New Steven Avery Updates Could Move His Case Forward Quickly, If His Lawyer Has Her Way

More than nine years after being convicted, the wheels of justice may finally be turning for Steven Avery. Convicted of the death of Teresa Halbach and sentenced to life in prison without possibility of parole, Avery didn't seem to have many options before Making a Murderer premiered on Netflix. Now, though, he has a legion of viewers on his side and — most importantly — a growing number of experts who are looking into his plight. Since the docuseries first came out, Avery's case has seen a number of new developments, some of which even have the potential to exonerate him.

Avery's new lawyer, Kathleen Zellner, is hard at work. She has been a driving force on the ground in Wisconsin, as well as on Twitter, searching out evidence to destroy the state's case against Avery. She told Newsweek that she's working to have his conviction vacated. No need for a second trial, she said, not her style — she wants to find so much evidence that they have no other option than to let Avery walk.

Zellner's big focus is on evidence that might have been planted. "They used forensic science to convict [Avery], and I'd be using it to convict them of planting the evidence," she told the magazine. The Manitowoc County Sheriff's Office adamantly denies any wrongdoing. If some of these developments gain traction, though, exoneration would look a lot more likely.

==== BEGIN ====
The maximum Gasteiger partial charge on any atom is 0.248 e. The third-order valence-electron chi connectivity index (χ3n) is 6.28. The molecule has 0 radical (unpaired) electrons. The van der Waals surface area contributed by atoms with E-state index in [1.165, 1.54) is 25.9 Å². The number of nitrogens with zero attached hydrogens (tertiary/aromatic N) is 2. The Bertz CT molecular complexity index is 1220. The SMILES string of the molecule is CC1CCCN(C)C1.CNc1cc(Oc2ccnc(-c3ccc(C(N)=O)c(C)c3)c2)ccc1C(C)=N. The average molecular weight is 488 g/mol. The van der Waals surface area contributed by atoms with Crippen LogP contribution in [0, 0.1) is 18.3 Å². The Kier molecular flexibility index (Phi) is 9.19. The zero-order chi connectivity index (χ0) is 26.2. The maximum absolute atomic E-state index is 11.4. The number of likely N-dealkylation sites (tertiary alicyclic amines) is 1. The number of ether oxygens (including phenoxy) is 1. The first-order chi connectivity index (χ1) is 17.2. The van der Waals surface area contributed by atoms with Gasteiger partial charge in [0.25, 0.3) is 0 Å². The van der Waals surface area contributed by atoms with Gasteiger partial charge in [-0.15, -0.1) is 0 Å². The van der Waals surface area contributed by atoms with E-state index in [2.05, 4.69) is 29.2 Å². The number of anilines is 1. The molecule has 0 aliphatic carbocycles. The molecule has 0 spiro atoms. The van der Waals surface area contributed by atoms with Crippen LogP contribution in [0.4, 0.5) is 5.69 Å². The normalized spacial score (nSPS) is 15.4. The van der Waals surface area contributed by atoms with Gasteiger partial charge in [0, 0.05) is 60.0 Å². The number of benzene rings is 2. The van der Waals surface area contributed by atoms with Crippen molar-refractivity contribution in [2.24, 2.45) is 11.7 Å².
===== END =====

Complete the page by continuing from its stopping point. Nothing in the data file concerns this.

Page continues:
Avery's Blood

The most recent revelation has to do with the blood evidence used against Avery. His blood was found in Halbach's car, but Avery's defense claimed that investigators planted blood they already had in their possession from his prior wrongful conviction. The investigators denied this, and the prosecution then asked the FBI to develop a test for EDTA, a chemical that is used to preserve blood that is collected at crime scenes. The FBI complied, and the test came back negative for the substance, which the prosecution argued showed further proof of guilt.

In an op-ed published in the Pittsburgh Post-Gazette March 13, four forensic science experts argued that this test may not be sufficiently accurate to use as evidence. They claimed that three of six blood stains in Halbach's car were tested for EDTA, which further invalidates the results:

There is a saying among scientists that absence of evidence isn't necessarily evidence of absence, and that appears to be the case here. If the quantity of EDTA present in the stains was near the threshold of detection, it might have been detected in some of the stains but not others.

The team says that the decision to only test some was a mistake, and allegedly results in "underlying scientific and statistical uncertainties," which might have been difficult for the jury to understand. Furthermore, they argued that the scientist performing the EDTA test was biased. The scientist's assignment was allegedly to do an analysis whose purpose was: "eliminating the allegation that his vial was used to plant evidence." Not exactly neutral language.

Halbach's DNA On A Bullet Fragment